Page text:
…And within that big context, I want to finish by talking a little about humanity. Because if we are to make the world an even slightly better place – it’s vital that we bring ourselves as human beings to this enterprise – no matter what we’re doing.
I’ll start, by sharing a little of my humanness. I actually never graduated from university. Sometimes I’m embarrassed to tell people that – particularly because of the job I do.
I never graduated from university and I have taken a long and very winding road to get here today. There have been many bumps along the way, and I have made lots and lots of really big mistakes in my life. I am human.
I grew up in an incredibly dysfunctional family, moved a million times, engaged in lots of risky behavior, and failed over and over. And as an outcome of all of that (and years of therapy), I believe deeply and strongly that it is vital that we try to be “present” as human beings no matter what we’re doing or what our work is. It is my belief and my hope, that by bringing my humanness to every conversation and to all aspects of my work and my relationships, that I can help make the world a little better.
I think sometimes we think that when grow up and graduate and get jobs, that in order to be successful, we have to turn off our humanness. But it’s actually the opposite. That essential humanness is the thing that connects us, that allows us to have empathy and compassion, and even to understand different points of view.
And there may be nowhere that this is more true, than in teaching. Teaching is all about relationships – between students and teachers, teachers and each other; teachers and parents; and teachers as members of communities.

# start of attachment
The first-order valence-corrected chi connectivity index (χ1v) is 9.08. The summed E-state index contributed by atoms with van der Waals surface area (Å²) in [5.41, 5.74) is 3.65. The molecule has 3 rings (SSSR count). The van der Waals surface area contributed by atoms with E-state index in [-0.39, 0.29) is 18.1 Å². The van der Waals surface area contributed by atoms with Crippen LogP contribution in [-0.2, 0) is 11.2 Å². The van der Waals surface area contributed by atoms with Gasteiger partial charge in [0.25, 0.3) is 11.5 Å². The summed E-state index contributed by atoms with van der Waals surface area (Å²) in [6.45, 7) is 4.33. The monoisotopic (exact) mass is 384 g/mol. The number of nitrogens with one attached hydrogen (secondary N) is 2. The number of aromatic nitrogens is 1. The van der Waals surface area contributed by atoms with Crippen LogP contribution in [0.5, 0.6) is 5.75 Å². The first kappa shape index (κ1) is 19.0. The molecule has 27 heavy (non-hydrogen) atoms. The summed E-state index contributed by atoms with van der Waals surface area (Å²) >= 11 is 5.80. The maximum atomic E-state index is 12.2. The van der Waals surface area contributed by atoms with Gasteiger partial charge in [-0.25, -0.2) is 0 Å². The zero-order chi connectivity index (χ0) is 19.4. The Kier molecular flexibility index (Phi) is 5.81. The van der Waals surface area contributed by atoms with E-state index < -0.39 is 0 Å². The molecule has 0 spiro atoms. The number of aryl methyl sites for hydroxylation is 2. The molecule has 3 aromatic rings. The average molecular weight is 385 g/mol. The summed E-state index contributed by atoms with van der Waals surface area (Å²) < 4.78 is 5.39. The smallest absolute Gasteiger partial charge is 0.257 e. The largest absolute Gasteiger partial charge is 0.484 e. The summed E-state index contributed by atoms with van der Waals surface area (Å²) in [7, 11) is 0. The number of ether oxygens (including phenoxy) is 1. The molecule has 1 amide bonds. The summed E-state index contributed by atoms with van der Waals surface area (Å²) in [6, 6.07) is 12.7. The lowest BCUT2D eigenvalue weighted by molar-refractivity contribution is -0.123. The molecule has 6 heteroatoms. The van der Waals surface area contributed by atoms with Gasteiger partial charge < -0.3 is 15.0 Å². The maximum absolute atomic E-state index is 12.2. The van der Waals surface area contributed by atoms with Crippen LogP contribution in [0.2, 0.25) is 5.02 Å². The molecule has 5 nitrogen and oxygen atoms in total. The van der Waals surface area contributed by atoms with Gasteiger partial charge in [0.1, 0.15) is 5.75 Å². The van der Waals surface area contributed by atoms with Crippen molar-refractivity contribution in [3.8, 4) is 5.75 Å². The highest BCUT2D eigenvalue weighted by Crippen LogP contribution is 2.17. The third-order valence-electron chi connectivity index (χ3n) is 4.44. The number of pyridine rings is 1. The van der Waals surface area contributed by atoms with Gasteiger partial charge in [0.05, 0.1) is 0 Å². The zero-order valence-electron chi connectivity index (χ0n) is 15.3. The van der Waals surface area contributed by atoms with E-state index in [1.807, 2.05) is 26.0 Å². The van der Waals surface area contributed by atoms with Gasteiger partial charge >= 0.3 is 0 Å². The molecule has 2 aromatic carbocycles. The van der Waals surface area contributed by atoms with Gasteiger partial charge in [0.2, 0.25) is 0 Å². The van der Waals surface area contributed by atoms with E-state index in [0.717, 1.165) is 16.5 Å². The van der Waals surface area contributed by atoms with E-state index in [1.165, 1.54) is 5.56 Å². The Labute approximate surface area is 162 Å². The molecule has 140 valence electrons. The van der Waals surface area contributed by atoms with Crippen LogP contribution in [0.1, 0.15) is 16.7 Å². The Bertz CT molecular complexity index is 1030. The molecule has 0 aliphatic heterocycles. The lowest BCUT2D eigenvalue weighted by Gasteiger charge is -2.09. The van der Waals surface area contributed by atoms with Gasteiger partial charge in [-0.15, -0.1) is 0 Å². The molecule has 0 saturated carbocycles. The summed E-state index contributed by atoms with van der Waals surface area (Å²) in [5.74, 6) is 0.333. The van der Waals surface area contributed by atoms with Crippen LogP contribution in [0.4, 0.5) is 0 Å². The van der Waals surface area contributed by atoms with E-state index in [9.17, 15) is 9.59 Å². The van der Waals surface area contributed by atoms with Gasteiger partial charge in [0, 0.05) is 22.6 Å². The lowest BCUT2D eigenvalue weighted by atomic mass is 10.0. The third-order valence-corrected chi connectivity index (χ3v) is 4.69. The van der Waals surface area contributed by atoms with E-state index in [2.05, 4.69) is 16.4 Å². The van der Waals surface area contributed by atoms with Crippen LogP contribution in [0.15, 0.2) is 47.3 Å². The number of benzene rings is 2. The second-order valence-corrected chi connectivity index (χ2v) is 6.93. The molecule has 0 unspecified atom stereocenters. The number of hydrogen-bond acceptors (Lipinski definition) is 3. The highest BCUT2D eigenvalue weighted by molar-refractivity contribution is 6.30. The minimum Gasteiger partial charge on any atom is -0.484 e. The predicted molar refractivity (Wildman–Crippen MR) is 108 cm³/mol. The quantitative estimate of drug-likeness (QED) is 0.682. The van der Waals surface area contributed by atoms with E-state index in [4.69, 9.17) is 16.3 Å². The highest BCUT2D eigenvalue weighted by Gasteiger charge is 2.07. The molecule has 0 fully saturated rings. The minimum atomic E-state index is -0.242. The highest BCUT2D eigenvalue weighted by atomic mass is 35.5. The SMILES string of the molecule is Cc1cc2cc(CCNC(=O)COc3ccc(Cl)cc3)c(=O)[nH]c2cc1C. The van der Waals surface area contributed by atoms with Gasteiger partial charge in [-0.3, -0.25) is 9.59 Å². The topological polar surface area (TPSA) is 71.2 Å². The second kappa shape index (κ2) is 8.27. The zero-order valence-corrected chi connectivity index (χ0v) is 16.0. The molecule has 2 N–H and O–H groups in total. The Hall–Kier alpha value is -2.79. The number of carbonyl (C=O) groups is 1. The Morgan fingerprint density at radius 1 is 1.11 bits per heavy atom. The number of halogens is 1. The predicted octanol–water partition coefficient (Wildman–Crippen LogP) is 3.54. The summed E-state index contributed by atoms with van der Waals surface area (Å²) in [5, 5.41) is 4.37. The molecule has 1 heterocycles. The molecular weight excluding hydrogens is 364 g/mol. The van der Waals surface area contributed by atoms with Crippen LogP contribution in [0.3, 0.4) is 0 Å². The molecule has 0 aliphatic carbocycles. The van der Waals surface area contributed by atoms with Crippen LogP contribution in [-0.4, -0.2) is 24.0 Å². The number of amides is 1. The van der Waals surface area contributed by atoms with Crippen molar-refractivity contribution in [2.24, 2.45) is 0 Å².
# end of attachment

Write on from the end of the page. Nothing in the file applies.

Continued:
But in order for those relationships to really work, you have to bring yourself to them – even when you feel insecure, or you’re not sure if you’re doing the right thing, or if you’re wrestling with biases that you wish you didn’t have and that we all always want to deny.
We are human. And sometimes it’s really hard to be human. But if we can bring ourselves, our humanness, and our sense of connection to each other and the world, we could definitely have a bit more hope than maybe we do right now.
I have one more piece of gratitude that I want to offer. And that’s to my family. The four of us – my husband Eric Peterson, and our daughters Molly Kidder and Katie Peterson – have navigated lots of challenges, have had many collective triumphs and deal every day with our humanness. Without them, I never could have done this work – I am so grateful to them and so proud of them.
I hope that you are all really excited and really proud. I hope that you are optimistic about your futures, and I hope that you remember every day how important your contributions are, and how much the world needs you.